As for panache, he has bright pink silk lining his suit jacket and shirt cuffs monogrammed with his initials: NBW. The B is for Barclay. I was trying to think of what sort of person has monogrammed shirt cuffs. Unless you are a minor toff with pretensions, all I came up with was foppish.

He said he didn't know what that meant. A bit dandyish. "I wouldn't have said dandyish!" "I don't know. It's probably a bit arrogant." Is he arrogant? "Look, I don't think I really am arrogant. I've probably got a bit of an ego."

His friends, he once said, used to tell him he was too ambitious - which might amount to much the same thing as arrogance. "Where do you get this stuff from? Bloody hell." From what he's said in the past, and now he tells me that he has, in the past been accused of being arrogant. This is a funny thing to admit. "Yeah, hard to believe, isn't it!"

He says his friends probably wouldn't accuse him of overarching ambition these days because he has now achieved a "reasonably balanced life". This means that he only works about 60 hours a week, and sometimes leaves the casino.

He doesn't own a house here but rents "a small, modest house", in St Marys Bay. He showed me the label on his suit, to prove, presumably, that he doesn't splash it about: "Charlie Chang. He's a good tailor. A cheap tailor." He wears a Cartier watch, but a stainless steel one, he was at pains to point out. He denies he's mean with money but - thinking of the savings he made on my breakfast - I think he's cautious, which is what you'd want in a geezer who runs a gaming house.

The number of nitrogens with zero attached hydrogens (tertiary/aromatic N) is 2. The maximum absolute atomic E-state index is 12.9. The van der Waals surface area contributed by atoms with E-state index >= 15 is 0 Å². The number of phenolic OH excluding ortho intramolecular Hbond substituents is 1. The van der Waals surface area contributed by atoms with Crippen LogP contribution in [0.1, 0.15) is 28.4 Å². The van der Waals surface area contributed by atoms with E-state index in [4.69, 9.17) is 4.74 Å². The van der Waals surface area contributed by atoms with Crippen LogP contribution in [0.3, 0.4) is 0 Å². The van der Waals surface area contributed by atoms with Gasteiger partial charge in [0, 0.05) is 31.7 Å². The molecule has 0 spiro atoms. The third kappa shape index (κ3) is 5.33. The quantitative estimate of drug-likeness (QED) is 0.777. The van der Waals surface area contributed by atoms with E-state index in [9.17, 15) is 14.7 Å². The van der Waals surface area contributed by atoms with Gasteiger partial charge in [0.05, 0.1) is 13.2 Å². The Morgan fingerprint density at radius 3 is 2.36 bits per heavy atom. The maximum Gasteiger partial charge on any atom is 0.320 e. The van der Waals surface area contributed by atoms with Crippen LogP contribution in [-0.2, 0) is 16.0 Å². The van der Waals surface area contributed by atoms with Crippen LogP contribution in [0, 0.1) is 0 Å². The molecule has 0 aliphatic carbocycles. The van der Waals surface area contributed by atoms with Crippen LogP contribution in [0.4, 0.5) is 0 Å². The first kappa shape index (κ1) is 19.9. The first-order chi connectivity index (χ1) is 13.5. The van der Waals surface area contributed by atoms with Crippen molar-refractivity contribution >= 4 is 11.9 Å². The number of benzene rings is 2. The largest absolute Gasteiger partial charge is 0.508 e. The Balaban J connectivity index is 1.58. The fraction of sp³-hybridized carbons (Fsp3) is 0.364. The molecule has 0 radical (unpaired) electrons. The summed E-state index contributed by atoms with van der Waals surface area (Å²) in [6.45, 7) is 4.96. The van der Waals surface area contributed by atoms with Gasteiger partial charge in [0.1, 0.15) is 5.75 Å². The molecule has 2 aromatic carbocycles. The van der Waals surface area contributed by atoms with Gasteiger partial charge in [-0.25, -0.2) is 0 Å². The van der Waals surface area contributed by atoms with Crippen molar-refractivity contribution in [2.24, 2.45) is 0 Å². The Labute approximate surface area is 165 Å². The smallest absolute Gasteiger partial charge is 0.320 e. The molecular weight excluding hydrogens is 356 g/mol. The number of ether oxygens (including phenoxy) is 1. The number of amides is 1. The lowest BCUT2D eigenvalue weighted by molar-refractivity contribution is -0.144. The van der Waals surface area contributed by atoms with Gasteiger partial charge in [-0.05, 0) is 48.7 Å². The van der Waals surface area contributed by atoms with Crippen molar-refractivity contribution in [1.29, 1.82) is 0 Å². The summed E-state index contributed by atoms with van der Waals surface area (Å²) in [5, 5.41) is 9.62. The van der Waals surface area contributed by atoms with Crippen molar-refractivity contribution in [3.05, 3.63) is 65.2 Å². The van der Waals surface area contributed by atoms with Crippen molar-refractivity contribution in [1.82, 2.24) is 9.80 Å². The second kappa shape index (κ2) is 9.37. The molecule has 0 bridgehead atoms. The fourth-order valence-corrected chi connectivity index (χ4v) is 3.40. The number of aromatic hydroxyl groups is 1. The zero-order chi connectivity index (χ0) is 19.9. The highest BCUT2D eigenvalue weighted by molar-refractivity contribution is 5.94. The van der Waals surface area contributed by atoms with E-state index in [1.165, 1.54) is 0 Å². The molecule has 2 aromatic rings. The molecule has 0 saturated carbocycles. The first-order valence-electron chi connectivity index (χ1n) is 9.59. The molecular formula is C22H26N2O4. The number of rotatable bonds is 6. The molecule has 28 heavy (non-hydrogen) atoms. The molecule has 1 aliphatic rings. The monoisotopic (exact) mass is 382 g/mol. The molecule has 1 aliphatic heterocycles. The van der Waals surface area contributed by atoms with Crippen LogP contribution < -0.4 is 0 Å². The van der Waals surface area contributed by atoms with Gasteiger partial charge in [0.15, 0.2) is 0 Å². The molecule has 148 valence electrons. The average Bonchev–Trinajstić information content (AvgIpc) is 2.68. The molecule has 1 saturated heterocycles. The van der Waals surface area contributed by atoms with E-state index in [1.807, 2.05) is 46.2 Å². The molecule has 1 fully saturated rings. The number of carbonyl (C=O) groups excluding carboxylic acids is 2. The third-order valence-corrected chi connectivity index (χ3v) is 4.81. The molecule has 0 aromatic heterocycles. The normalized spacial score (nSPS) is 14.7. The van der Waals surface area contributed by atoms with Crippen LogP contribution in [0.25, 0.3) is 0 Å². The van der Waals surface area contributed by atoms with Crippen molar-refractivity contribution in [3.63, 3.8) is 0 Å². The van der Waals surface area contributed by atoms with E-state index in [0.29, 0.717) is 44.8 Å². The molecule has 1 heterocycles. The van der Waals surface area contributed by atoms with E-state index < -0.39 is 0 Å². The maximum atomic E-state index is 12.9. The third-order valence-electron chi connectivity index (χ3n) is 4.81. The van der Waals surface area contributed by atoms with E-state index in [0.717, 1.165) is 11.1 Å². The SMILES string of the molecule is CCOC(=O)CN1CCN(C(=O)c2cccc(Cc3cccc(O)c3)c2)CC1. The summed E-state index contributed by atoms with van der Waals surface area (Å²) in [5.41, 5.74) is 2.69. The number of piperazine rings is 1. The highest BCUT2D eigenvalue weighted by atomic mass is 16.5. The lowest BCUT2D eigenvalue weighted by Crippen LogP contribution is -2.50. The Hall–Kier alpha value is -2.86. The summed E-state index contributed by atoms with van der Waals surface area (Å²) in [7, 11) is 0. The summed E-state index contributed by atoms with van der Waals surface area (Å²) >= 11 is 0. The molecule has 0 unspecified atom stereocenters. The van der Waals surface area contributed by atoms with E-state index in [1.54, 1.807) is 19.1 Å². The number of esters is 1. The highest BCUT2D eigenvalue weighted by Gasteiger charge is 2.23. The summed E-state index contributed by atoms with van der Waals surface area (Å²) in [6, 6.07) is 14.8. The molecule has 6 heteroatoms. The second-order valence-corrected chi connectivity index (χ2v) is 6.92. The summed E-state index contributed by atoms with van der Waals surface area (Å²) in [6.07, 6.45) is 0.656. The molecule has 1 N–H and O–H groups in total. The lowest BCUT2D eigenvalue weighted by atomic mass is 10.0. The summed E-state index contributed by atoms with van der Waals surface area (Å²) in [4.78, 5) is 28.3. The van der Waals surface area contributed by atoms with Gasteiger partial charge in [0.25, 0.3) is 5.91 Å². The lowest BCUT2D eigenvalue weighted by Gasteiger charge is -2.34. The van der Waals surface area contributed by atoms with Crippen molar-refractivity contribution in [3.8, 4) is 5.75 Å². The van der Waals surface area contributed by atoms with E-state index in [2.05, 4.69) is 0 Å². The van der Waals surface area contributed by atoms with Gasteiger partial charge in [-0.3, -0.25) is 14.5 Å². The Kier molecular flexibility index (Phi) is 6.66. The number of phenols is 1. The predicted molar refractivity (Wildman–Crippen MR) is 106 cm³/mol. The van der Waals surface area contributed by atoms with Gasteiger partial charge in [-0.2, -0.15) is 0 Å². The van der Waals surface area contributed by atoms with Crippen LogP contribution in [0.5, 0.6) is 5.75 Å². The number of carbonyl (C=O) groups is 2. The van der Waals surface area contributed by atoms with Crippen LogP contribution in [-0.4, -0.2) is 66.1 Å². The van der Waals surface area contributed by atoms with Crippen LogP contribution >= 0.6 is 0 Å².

In a gaming house, the house always wins. He does like to win. He scoffed when I asked if it was true that casinos didn't have clocks. We went over to the casino and I said: Right. Where are the clocks? He eventually located a couple, hidden in dark corners. Nobody could read those! I said.

He said, "Haven't you got a watch?", and looked very pleased with himself. I idiotically said that having his picture taken with the pokies wouldn't be good for his image. That was to pay him back for the win over the clocks, but he took this seriously, and then refused to have his picture taken by the pokies.

He is often described as hard-bitten. He claimed not to know what hard-bitten means. It means a tough bastard. He said, "I don't think I'm that tough to be honest." Oh well, if he says so but I wouldn't want to be the person responsible for not making the breakfast booking.


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Buy Toughen Up: What I've Learned About Surviving Tough Times

Toughen Up: What I've Learned About Surviving Tough Times